- Meredith Monk in fine fettle after 40 years
Meredith Monk in fine fettle after 40 years
Meredith Monk and vocal ensemble, November 12, 2005
The Vancouver Sun
by David Gordon Duke
More than a cult figure, perhaps something less than a legend, composer/singer/choreographer Meredith Monk celebrates her 40th year as a performer this season. She brought selections from her work to the Chan Centre Saturday evening with the aid of a small coterie of singers and instrumentalists.
Monk’s artistry is defined in three overlapping areas: her command of virtuoso “extended techniques” for the voice; her interdisciplinary performances; and her work as a composer. Saturday’s program successfully encapsulated these aspects of her career in three separate sets.
The first, Music for Unaccompanied Voice, was an astonishing demonstration of Monk’s unparalleled technique as a singer. In five selections, most from the late 1960s, Monk demonstrated the range and subtlety of her vocal mastery in short, easy-to-digest snippets of music. Their brevity kept any compositional issues at bay and, unlike so much music for overt virtuoso display, they never outwore their welcome.
The second half of the program was devoted to Turtle Dreams (Waltz), a dance/music/film hybrid from 1981. This was a vivid reminder that Monk emerged during a time of sterile academicism that blighted mid-century American music. The revolutionary simplicity of Turtle Dreams retains its potency: simple, obsessive keyboard patterns, a fairly formal vocabulary of movement (with a few more flamboyant gestures that demonstrate that Monk is invariably her own best interpreter), and a slightly zany black-and-white film. It stands up surprisingly well.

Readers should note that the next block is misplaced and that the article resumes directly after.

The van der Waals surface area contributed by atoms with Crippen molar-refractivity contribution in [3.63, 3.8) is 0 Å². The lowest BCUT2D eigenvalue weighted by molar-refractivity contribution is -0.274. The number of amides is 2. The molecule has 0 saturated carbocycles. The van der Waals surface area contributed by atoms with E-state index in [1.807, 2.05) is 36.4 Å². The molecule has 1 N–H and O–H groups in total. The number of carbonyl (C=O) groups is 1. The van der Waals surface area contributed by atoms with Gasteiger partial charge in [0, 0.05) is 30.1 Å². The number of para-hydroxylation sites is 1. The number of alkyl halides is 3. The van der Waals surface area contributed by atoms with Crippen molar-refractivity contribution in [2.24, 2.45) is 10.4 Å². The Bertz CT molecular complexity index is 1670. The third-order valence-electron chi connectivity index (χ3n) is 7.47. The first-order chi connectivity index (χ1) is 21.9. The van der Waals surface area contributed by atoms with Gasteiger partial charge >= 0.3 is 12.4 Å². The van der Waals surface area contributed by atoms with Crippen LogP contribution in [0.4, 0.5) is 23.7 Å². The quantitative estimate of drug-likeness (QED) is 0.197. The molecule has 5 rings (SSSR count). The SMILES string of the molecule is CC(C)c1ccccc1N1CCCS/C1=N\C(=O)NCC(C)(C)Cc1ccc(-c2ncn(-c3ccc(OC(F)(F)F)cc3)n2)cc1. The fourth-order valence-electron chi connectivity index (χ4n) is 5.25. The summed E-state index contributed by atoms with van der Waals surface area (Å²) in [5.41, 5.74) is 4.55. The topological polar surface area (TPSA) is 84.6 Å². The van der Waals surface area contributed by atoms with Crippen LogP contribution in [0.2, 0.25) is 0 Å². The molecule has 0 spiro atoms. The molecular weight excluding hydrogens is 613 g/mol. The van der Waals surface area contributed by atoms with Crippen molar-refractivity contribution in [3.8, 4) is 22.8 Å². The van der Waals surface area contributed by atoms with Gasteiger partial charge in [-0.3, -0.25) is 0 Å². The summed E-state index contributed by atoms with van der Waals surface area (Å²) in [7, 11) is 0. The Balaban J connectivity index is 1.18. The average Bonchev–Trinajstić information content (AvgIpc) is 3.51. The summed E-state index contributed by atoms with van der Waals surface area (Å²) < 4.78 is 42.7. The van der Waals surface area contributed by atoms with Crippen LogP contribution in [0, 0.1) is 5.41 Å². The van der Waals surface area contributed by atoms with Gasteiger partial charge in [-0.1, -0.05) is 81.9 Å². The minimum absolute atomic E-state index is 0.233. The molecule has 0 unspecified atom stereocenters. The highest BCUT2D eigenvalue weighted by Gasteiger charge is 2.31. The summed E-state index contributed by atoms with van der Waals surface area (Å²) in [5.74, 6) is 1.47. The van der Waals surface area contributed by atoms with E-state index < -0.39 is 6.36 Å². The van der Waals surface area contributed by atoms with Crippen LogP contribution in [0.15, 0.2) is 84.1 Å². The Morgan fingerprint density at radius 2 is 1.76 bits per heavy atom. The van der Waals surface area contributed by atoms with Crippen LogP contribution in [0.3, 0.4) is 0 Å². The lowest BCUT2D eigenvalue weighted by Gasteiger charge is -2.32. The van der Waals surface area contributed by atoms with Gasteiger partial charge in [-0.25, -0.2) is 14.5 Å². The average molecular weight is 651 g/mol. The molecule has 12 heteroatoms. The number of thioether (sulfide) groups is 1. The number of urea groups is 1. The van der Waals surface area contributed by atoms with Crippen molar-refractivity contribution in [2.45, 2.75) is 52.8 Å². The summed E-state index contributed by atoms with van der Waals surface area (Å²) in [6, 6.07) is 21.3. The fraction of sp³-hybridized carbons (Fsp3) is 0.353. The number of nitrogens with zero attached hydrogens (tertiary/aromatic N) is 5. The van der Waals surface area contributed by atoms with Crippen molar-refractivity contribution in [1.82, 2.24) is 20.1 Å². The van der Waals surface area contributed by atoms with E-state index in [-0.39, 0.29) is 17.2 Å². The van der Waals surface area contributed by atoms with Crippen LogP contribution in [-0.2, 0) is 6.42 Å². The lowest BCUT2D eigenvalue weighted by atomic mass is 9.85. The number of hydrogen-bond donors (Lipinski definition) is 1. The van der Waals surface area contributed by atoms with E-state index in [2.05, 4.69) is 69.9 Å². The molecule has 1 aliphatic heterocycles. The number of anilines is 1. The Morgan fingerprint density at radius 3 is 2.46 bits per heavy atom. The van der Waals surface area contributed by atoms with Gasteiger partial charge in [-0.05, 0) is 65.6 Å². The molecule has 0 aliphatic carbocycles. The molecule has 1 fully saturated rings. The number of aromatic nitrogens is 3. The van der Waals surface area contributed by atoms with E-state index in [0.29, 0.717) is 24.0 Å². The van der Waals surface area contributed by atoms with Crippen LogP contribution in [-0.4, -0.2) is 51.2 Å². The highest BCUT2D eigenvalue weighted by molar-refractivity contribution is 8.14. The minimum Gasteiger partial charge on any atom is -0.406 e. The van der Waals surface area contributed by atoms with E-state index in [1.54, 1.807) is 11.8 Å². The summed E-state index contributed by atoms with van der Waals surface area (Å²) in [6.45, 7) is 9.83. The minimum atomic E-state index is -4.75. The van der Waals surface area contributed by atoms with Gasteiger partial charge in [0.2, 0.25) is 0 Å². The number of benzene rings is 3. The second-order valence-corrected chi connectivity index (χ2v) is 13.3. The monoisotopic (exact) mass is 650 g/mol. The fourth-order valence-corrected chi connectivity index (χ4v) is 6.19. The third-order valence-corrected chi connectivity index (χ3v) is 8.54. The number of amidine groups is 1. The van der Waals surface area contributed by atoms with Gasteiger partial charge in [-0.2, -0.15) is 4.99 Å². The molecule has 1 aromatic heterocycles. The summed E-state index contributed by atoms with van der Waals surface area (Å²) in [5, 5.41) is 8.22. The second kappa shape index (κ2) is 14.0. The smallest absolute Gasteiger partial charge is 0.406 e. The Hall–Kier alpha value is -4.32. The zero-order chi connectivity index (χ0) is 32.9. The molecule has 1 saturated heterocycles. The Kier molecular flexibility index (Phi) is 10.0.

But first Monk’s more recent work was sampled in eight selections from Mercy (2001). In the last few years Monk has turned to projects – such as work for orchestra or string quartet – that imply a certain rapprochement with classical traditions. Despite the ingenuity of Monk’s vocal idioms and a nice ear for instrumental colour, Mercy (or at least those sections presented Saturday) isn’t a complete success. Though many of the individual excerpts were inventive, one can sense a certain frustration in the uneasy blend of ideas and the unsure proportions. In late middle age Monk seems to yearn for big statements in big work, but the relative shallowness of her compositional technique betrays her.
Monk’s enchanted though somewhat sparse audience of Vancouver stalwarts didn’t mind: they were there to pay homage to a hero. If the artistic values that animate Meredith Monk’s life’s work have become increasingly fragile, all the more reason to celebrate now.